Banks get tough on internet security

Credit card and connector cable With CHIP and PIN now delivering results in reduced fraud at the point of sale, UK retail banks are turning their attention to improving their customer verification techniques for internet banking. Malcolm Marshall, partner at KPMG, investigates.

As a result of increasing investment by banks in securing their online services, fraudsters will be looking for easier and cheaper opportunities which in turn will place on-line retailing at increased risk of attack. The PCI security standard that is being rolled out by VISA and MasterCard can help retailers to prevent criminals turning to them as potentially softer targets.

Increased media coverage on identity theft and more sophisticated fraud attacks, including the use of 'sleeper cells' amongst bank staff, has driven most of the high street banks to conclude that they need to take pre-emptive  action. 

But it's highly likely that improved security over internet banking will displace fraud elsewhere - to other parts of the bank, or other banks and to retailers - as fraudsters will typically attack the weakest link in the chain. 

Last year, for example, the introduction of CHIP and PIN in the UK resulted in a steep increase in card fraud in countries that have not introduced the technology. There's a real danger that increased anti-fraud efforts by the banks will drive fraudsters to increase targeting of online retailers.

Major on-line retailers and payment service providers have been early adopters of the PCI standard (the Payment Card Industry Data Security Standard) issued jointly by VISA and MasterCard. This is seen by many retailers as purely a compliance challenge.  But used effectively PCI provides a framework to assess your security and build an effective defence mechanism.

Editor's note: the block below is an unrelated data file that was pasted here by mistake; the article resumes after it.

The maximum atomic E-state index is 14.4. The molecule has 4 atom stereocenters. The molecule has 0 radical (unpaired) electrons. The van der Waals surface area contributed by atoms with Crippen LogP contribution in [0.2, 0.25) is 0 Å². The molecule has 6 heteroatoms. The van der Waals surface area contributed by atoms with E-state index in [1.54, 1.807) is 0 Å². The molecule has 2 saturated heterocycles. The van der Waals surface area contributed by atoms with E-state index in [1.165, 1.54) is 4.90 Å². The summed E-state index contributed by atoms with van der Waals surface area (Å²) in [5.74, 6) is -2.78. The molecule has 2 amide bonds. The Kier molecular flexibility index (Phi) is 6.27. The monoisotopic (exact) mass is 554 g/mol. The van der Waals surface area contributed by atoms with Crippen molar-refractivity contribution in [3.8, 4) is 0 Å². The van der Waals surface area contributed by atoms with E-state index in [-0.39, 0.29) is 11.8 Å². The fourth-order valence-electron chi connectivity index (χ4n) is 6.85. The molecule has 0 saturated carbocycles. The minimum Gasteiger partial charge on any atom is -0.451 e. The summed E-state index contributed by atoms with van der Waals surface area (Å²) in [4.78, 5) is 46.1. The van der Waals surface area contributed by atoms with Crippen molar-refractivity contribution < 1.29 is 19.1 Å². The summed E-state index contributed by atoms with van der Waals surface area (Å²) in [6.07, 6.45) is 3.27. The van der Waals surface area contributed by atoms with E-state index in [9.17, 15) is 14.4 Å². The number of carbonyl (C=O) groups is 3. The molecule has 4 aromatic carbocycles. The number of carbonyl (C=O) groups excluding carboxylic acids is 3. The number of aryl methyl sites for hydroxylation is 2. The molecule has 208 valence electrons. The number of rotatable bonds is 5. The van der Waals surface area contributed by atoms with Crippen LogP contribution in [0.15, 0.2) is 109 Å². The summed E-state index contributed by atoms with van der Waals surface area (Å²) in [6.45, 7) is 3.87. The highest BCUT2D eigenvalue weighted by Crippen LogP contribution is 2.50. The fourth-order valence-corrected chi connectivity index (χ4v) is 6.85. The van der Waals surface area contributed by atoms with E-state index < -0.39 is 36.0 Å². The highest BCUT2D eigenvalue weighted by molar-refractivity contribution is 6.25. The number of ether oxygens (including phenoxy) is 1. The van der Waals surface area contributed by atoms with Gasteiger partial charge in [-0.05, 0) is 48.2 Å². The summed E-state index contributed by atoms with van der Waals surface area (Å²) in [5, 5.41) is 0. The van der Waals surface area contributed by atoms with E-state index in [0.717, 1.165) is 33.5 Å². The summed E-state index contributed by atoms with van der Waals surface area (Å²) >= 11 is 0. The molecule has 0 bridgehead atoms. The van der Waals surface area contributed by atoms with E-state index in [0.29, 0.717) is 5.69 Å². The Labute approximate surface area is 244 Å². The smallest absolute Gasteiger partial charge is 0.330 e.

PCI is intended to help retailers as well as banks and card companies. PCI can help retailers to reduce CNP fraud as well as protect against data theft from internal and external sources. Compliance by payment services providers means that retailers have greater assurance that customer data is secured throughout the payment cycle.

Simon Langley of KPMG's information security team, who has advised merchants across Europe on PCI, says that good planning and open communication with your bank are the best ways to achieve PCI compliance at a reasonable cost. 

'The card schemes are looking to see base levels of security achieved,' he says, 'but they are open to a constructive approach. For example several retailers have agreed to build in compliance with some of the tougher aspects of PCI into their normal technology refresh cycle rather than incurring immediate high cost expenditure.'

Increasingly sophisticated criminals are the common enemy for retailers and banks alike. They will tirelessly seek out the weakest and most lucrative targets - PCI provides a common framework to protect against some of the greatest threats. 

Careful planning will enable you embed PCI into your own security and fraud prevention systems and processes, improving the payback, while managing the cost.

KPMG is exhibiting at Infosecurity Europe 2007 24–26 April 2007.  

www.infosec.co.uk

www.kpmg.co.uk

28 March 2007